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Jerry Mischak at Meltem Birey Gallery


Spring has filled the Meltem Birey Gallery in the form of Jerry Mischak’s brightly colored, playful sculptures. Imaginary Solutions, which runs through May 3, uses a combination of consumer materials and urban debris, including small pieces of electronics.

Mischak first pic walkie talkie
Jerry Mischak. “Untitled”. 2007. Vacu-form. Plastic, tape, circuit board 12″ x 11″.

Mischak side view walkie talkie
Jerry Mischak. Side view of same piece, “Untitled”. Vacu-form.

At first look, Mischak’s sculptures seem to be clustering objects together and protecting them with layers of tape or plastic. At the opening, Mischak explained that the clear plastic covering on his small sculptures (all of which are called vacu-form ‘untitled’) was a protective membrane. All of his small sculptures are vacu-formed with clear plastic. As he continued with the series, he decided to flip some of the sculptures around in order to deny the objects the bubble-pack protection.

Mischak tennis balls and blue tape 4 11
Jerry Mischak. “Untitled”. Vacu-form. Plastic, tape, tennis balls.

Mischak’s pieces are animated and his latest small sculptures work visually on either side. The first small sculptures he made are covered in vacu-form plastic and have a rectangular outer edge – similar to the packaged products you would buy from a store. These first few pieces established the groundwork for the series.

As the series developed, the outer edge took on a freer form. Some of the pieces seem to be melting and flowing like lava. Others have edges that suddenly jut out and fall in, giving the pieces a syncopated rhythm.

Mischak Rabbit ears
Jerry Mischak. “Untitled”. Vacu-form.

The Providence- and New York-based sculptor, who teaches at the Rhode Island School of Design, has figured out an innovative way of using tape – a material that has been very popular lately. In some cases it is not even recognizable as tape. In some pieces, the tape is layered so thickly that the gooey edges become an object. Through experimentation, the focus moves away from telling viewers what the material is and on to the textures, forms, and colors that material can produce.

During the opening, Mischak explained that he has many influences, but some of the largest influences on his work were Franz West and Robert Rauschenberg. Although Mischak’s pieces are not collages, they address Rauschenberg’s collages by clustering together objects and materials from various places and using them to create colorful, abstract compositions. Other similarities include the bright palette, experimentation with mixed media, animated forms, and a sense of humor.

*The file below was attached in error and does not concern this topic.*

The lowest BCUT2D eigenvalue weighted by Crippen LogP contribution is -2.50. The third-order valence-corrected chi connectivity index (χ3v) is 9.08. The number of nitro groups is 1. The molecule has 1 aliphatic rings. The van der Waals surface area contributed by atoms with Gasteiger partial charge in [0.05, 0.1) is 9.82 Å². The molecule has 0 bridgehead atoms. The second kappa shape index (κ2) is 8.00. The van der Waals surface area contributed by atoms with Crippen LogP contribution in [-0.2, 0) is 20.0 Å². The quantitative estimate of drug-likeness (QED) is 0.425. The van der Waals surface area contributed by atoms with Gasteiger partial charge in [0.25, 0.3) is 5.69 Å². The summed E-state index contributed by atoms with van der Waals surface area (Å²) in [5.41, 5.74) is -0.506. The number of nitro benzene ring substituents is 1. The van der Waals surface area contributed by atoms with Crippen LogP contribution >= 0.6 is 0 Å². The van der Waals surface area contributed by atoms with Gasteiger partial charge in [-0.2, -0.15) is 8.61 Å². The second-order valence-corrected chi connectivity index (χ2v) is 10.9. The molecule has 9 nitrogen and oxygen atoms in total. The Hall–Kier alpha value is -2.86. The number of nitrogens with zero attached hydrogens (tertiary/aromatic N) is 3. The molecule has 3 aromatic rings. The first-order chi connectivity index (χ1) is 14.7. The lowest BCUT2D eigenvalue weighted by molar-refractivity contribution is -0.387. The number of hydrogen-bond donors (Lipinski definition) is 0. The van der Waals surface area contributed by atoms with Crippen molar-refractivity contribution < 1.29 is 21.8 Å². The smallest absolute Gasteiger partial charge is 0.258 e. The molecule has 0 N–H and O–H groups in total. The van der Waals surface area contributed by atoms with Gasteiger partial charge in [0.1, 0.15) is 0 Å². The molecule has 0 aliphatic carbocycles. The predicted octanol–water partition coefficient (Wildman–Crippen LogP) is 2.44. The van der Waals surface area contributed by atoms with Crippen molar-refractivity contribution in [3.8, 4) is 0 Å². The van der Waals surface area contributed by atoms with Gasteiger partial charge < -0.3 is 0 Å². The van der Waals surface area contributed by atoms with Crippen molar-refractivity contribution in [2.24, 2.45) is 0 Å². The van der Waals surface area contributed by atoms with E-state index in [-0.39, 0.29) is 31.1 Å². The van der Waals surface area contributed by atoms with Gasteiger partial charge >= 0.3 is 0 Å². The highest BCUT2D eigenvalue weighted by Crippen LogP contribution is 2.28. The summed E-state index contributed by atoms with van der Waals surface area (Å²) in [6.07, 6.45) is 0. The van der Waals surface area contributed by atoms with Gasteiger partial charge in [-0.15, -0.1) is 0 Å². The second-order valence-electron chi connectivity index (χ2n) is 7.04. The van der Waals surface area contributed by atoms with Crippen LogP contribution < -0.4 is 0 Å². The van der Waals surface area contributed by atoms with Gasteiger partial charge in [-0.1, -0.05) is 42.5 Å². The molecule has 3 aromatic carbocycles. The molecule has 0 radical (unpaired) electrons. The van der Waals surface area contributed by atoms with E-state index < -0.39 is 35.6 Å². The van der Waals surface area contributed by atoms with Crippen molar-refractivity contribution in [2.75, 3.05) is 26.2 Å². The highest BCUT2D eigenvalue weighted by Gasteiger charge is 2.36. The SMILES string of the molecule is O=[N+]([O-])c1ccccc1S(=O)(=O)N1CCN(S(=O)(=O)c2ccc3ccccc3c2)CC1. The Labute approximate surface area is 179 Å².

Robert Rauschenberg. Stream. 1964.
Robert Rauschenberg. “Stream”. 1964. post/2582125550/mibad-robert-rauschenberg-stream-1964

The bright colors fill the room, but the majority of the pieces are small enough not to overpower the gallery. The works are spread far enough apart that they can be experienced individually. The small sculptures line the walls of the gallery with large sculptures punctuating each section – the front window, the gallery, and the back office area.

Mischak exhibition shot
Jerry Mischak. Imaginary Solutions, installation shot at Meltem Birey Gallery. 2011.

In the front window, viewers see two head sculptures from Mischak’s latest body of work.

The huge scale of the heads in comparison to the bases give the heads a weightless appearance similar to hot air balloons. The crisscrossing duct tape skin gives the sculptures a lot of texture and conjures up images of mummies. The way the duct tape follows the form in different directions makes the viewer’s eyes move around the sculpture. The exaggerated forms of these heads remind me of theatrical costumes and cartoon characters. They are made with serious thought and attention to detail, but are also humorous.

Mischak head sculptures only and time
Jerry Mischak. “Only” and “Time”.

The surfaces and coloring of these heads are different from the mostly smooth surfaces of the other sculptures in this exhibition. On the heads, the outer layer of duct tape is painted brown with a thin layer of light green on top. It’s like a strange, unnatural patina. The bases of these sculptures are covered in text. One base is neon orange with the word “Only” written in blue paint all over it. The other base is dark blue with the word “Time” written in orange paint.

Be sure to also see Stephanie Craig’s solo exhibition of ceramics and drawings in the downstairs gallery. Her technical skill and ability to create emotive, rich work is incredible. Her Factory Work Series addresses outdated methods and ideologies that are still used today when it comes to labor and productivity.

Imaginary Solutions and Factory Work run to May 3.